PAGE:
Chapter 1 Preliminaries

“In the beginning, the universe was created. This has made a lot of people very angry and been widely regarded as a bad move.”

— Douglas Adams

“The history of life thus consists of long periods of boredom interrupted occasionally by panic.”

— Elizabeth Kolbert, The Sixth Extinction

1.1 Course outline

Day 1 – In the Beginning

  • Presentation: Preliminaries
  • Exercise: It which shall not be named
  • – break –
  • Demonstration: The New Age
  • Interactive Session: Introduction to R and RStudio
  • – lunch –
  • Interactive Session: An R workflow
  • – break –
  • Interactive Session: An R workflow
  • – end –

Day 2 – Show and tell

  • Interactive Session: The basics of ggplot2
  • – break –
  • Interactive Session: Faceting figures in ggplot2
  • – lunch –
  • Interactive Session: Brewing colours in ggplot2
  • – break –
  • Assignment: DIY figures
  • – end –

Day 3 – Going deeper

  • Interactive Session: Mapping with ggplot2
  • – break –
  • Interactive Session: Mapping with style
  • – lunch –
  • Interactive Session: Mapping with Google
  • – break –
  • Assignment: DIY maps
  • – end –

Day 4 – The Enlightened Researcher

  • Interactive Session: Tidy data
  • – break –
  • Interactive Session: Tidier data
  • – lunch –
  • Interactive Session: Tidiest data
  • – end –

Day 5 – The world is yours

  • Presentation: Recap
  • – break –
  • Interactive Session: Open Floor
  • – lunch –
  • Optional Session: More Open Floor
  • – end –

1.2 About this Workshop

The aim of this five-day introductory workshop is to guide you through the basics of using R via RStudio for analysis of environmental and biological data. It is ideal for people new to R or who have limited experience. This workshop is not comprehensive, but is necessarily selective. We are not hardcore statisticians, but rather ecologists who have an interest in statistics, and use R frequently. Our emphasis is thus on the steps required to analyse and visualise data in R, rather than focusing on the statistical theory.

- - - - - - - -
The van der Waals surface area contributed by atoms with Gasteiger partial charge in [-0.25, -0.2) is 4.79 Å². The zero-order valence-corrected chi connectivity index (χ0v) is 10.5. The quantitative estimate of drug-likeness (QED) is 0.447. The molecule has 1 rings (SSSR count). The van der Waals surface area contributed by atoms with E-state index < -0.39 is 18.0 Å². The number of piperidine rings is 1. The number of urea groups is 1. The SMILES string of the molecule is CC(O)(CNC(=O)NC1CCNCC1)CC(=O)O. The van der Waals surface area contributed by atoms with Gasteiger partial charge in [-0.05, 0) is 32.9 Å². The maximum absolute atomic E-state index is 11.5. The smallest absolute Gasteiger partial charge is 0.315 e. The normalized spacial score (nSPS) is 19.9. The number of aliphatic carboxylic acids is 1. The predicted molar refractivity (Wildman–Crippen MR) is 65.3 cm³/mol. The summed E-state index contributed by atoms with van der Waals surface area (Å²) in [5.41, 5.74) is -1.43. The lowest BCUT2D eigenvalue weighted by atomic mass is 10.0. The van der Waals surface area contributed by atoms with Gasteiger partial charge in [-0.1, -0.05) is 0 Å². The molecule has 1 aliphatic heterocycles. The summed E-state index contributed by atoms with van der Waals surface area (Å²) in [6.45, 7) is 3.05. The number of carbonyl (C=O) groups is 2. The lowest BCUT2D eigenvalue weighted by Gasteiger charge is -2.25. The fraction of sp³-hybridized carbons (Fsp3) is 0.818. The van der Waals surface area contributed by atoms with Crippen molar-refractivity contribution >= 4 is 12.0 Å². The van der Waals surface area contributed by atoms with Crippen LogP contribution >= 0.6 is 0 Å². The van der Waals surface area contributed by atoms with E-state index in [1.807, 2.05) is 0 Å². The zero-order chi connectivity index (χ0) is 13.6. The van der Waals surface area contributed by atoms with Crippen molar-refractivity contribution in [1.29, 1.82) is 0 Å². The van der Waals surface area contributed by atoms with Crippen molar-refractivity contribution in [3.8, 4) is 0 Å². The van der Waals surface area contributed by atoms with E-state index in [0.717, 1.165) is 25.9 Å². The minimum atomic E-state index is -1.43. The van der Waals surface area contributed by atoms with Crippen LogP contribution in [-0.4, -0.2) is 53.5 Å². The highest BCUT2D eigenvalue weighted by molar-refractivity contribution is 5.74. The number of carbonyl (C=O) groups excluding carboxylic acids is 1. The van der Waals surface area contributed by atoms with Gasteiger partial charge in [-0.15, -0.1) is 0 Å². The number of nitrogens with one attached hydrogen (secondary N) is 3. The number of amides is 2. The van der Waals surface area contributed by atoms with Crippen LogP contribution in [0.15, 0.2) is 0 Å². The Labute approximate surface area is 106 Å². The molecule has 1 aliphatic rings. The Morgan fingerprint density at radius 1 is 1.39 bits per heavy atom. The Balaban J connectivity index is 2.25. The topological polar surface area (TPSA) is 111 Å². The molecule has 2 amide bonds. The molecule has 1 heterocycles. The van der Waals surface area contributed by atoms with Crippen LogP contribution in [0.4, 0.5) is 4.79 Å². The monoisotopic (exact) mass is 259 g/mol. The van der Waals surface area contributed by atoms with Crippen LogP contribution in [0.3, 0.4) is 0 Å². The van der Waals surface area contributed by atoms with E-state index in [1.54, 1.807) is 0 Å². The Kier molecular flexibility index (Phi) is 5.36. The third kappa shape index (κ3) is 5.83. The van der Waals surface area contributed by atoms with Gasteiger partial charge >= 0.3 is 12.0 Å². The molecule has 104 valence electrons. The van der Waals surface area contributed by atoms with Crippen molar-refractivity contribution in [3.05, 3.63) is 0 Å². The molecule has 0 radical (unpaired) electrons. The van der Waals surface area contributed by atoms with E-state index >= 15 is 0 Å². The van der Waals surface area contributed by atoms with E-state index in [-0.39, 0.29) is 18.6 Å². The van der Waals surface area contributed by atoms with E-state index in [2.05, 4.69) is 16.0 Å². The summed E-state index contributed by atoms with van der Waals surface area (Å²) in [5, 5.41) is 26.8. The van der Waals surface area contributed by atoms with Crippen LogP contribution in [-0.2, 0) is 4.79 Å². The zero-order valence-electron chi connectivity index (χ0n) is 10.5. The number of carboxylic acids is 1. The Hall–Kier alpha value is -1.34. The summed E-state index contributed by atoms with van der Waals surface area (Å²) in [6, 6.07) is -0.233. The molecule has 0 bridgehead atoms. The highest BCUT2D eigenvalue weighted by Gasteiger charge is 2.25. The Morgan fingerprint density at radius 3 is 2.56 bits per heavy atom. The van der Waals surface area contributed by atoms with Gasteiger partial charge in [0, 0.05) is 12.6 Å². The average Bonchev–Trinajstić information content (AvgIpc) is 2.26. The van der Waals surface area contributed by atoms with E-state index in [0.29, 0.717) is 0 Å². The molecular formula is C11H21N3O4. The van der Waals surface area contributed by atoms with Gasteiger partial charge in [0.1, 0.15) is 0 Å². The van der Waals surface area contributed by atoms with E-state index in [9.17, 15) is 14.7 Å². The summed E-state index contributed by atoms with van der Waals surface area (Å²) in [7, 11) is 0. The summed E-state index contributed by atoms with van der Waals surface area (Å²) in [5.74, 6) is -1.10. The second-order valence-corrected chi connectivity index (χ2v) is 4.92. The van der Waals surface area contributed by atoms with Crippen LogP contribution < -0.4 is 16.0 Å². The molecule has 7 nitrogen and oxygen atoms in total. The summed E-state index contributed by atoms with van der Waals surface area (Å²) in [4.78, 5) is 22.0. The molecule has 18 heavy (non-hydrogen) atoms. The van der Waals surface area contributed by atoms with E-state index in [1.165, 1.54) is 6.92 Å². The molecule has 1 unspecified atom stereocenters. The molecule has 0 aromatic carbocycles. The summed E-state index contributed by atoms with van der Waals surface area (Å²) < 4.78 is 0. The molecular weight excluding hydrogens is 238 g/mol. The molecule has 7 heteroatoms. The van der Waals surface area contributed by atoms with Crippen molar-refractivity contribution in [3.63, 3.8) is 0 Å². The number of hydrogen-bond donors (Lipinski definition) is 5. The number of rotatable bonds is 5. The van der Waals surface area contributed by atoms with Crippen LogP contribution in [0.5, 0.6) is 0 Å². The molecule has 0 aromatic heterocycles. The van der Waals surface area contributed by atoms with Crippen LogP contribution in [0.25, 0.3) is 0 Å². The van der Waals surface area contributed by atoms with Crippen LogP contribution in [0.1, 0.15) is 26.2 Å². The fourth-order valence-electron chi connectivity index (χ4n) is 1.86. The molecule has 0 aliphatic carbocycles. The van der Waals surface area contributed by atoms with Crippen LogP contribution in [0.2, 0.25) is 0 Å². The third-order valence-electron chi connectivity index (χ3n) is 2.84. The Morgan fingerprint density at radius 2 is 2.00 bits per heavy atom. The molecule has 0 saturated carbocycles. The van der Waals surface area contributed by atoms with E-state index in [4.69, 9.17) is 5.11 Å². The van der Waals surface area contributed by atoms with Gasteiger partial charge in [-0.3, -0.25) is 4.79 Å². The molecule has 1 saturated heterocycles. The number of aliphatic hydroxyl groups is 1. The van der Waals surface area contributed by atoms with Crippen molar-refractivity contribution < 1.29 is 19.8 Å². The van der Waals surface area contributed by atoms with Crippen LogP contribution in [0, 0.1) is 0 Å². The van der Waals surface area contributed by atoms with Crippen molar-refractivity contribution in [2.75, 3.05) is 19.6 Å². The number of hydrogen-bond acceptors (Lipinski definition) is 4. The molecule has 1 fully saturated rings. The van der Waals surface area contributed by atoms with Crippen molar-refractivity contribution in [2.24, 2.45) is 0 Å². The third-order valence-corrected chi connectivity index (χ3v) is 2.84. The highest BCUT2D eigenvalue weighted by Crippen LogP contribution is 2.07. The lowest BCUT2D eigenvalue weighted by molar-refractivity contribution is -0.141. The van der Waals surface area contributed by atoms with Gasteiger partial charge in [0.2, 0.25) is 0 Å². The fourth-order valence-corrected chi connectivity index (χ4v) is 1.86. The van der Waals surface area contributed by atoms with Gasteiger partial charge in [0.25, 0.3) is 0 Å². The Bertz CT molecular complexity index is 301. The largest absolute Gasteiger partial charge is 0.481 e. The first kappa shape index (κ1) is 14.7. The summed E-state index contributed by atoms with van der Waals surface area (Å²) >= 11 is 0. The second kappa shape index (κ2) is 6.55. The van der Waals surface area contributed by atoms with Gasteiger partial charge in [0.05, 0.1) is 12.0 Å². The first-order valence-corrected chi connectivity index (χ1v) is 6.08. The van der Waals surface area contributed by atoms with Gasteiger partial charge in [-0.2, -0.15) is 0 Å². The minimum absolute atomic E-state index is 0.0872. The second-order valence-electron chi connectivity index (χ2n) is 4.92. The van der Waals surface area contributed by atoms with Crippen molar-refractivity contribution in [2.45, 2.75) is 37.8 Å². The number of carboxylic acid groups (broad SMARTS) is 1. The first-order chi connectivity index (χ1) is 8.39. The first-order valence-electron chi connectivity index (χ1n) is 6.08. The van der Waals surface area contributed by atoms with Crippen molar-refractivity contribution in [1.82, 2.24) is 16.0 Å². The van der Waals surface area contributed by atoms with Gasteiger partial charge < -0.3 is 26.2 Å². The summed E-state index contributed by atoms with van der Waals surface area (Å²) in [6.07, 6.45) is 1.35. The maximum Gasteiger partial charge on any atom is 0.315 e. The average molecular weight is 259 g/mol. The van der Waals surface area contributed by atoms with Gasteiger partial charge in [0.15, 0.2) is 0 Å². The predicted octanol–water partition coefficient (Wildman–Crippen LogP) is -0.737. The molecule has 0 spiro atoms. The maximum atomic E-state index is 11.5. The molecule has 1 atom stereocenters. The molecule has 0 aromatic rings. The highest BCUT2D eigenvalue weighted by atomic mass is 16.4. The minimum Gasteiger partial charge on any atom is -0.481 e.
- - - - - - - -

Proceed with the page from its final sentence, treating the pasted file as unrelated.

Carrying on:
The workshop is laid out so it begins simply and slowly to impart the basics of using R. It then gathers pace, so that by the end we are doing intermediate level analyses. Day 1 is concerned with becoming familiar with getting data into R, doing some simple descriptive statistics, data manipulation and visualisation. Day 2 takes a more in depth look at manipulating and visualising data. Day 3 focuses on creating maps. Day 4 deals with the fundamentals of reproducible research. Day 5 allows one to utilise all of the skills learned throughout the week by creating a final project. The workshop is case-study driven, using data and examples primarily from our background in the marine sciences and real life situations. There is no homework but there are in class assignments.

Don’t worry if you feel overwhelmed and do not follow everything at any time during the Workshop; that is totally natural with learning a new and powerful program. Remember that you have the notes and material to go through the exercises later at your own pace; we will also be walking the room during sessions and breaks so that we can answer questions one on one. We hope that this Workshop gives you the confidence to start incorporating R into your daily workflow, and if you are already a user, we hope that it will expose you to some new ways of doing things.

Finally, bear in mind that we are self-taught when it comes to R. Our methods will work, but you will learn as you gain more experience with programming that there are many ways to get the right answer or to accomplish the same task.

1.3 Why use R?

As scientists, we are increasingly driven to analyse and manipulate datasets. As these datasets grow in size our analyses are becoming more sophisticated. There are many statistical packages on the market that one can use, but R is becoming the global standard. There are several reasons for this trend:

  1. It is free, which is nice if you despise commercial software such as Microsoft Office, as we do — in fact, this entire document was written in Rmarkdown and the files supporting this Workshop material can be edited on any computer using a variety of operating systems such as Mac OS X, Linux and Microsoft Windows

  2. It is powerful, flexible and robust; it is developed and used by leading academic statisticians

  3. It contains advanced statistical routines not yet available in other software

  4. The cutting-edge statistical routines open up scientific possibilities in creative new ways

  5. It has state-of-the-art graphics

  6. Users continually extend the functionality by updating existing packages and adding new ones and make these available for free